By Suzanne Byers
Published Online, University of Colorado, 2008
Introduction: During the twelfth- and thirteenth-century, northern France underwent a subtle but dramatic change in its social power structure: the regulation of marriage fell under the power of the Church. This change restructured authority at the highest levels of society as evidenced by Pope Innocent III’s refusal to recognize the divorce of Philip II Augustus, the King of France, from Ingeborg of Denmark. How did the Pope gain the authority to judge the validity or invalidity of Philip’s marriage? For the answer, this essay will prove that the Church intended to regulate marriage for hundreds of years as we will see in historical canonical debate. Centuries of effort finally paid off: the Church successfully injected religious symbolism into the heart of the wedding ceremony, thereby changing a traditional family practice into a religious rite. The Church’s claim of marital authority could not have been achieved without the active support of the parents of nuptial-bound children. A comparison of French and English case studies will show how the Church offered incentive to families to accept ecclesiastic authority by demanding de presenti consent in theory, but in practice excommunicating participants of clandestine marriage, which exemplified present consent against the wishes of the family. Lastly, this essay will examine the marriage practices of northern France through D.L. D’Avray’s medieval marriage ceremonies,the romantic tales of Chrétien de Troyes, and the scholastic efforts of Georges Duby, Theodore Evergates.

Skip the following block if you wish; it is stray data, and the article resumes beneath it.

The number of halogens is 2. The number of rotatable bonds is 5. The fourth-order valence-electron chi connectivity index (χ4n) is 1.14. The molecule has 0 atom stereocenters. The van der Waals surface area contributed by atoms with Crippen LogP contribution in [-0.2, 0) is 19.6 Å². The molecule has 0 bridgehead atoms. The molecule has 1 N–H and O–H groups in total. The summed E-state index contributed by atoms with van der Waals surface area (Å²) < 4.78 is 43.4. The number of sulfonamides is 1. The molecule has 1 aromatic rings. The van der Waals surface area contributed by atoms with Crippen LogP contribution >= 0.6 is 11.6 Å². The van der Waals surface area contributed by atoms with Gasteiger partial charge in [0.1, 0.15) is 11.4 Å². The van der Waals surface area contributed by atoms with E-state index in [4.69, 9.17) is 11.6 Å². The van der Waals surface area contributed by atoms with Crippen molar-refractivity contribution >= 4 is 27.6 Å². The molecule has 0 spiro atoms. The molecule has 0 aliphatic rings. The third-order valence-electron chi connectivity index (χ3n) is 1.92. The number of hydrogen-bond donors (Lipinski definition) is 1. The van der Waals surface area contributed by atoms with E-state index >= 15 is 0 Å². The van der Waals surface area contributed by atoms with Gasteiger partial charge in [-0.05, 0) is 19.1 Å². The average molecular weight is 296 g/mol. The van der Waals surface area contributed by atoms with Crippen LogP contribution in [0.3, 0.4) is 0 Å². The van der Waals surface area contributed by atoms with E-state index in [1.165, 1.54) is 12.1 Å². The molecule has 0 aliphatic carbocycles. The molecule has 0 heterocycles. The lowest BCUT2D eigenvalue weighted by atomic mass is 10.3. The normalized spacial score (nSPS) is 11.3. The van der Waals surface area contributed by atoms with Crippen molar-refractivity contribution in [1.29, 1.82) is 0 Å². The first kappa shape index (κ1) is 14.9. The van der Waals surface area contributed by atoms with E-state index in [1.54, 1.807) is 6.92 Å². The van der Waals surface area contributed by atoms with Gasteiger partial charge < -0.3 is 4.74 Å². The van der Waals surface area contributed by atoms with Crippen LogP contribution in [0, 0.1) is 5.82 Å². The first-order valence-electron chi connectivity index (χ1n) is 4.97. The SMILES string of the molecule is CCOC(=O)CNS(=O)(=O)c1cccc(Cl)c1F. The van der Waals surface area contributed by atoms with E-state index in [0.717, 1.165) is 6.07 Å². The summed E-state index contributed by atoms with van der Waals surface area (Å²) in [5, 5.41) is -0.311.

Briefly, we must address the unusual historical analysis of literature. In establishing the cultural practices of twelfth- and thirteenth-century northern France, it is important to recognize the influence and popularity of Chrétien de Troyes’ romantic tales. Whether we consider the exemplary patience of Enide in the face of her husband Eric’s demanding bravado or we admire Fenice’s remarkable physical endurance under torture in the tale of “Cligés,” at the least these stories offer the reader a glance at idealized behavior. Narrative rewards and punishments present a model of approval or rejection of the choices of characters. Though Fenice dearly loves Cligés, she submits to her father’s will for her to marry the Emperor. She states, “I cannot understand how the one to whom my heart yields can have my body, since my father is giving me to another and I dare not oppose him.” Consider that Fenice must dare death in order to enjoy her lover. Death, even fake death, is preferable to publically disobeying her father. Her choice of discreet disobedience so profoundly resonates with the audience of the period that de Troyes has her tortured by malicious physicians before she may join her lover. Through literature, we may more clearly see the extent of the parental voice in arranging marriages and, thus, the significance of parental support in the Church’s bid for authority over the marriage process. More analysis of de Troyes’ tales will follow towards the end of this essay; for now, let’s return to the focus of historical canonical debate to establish the origins of and reasons for the long-suffering desire of the Church to regulate marriage.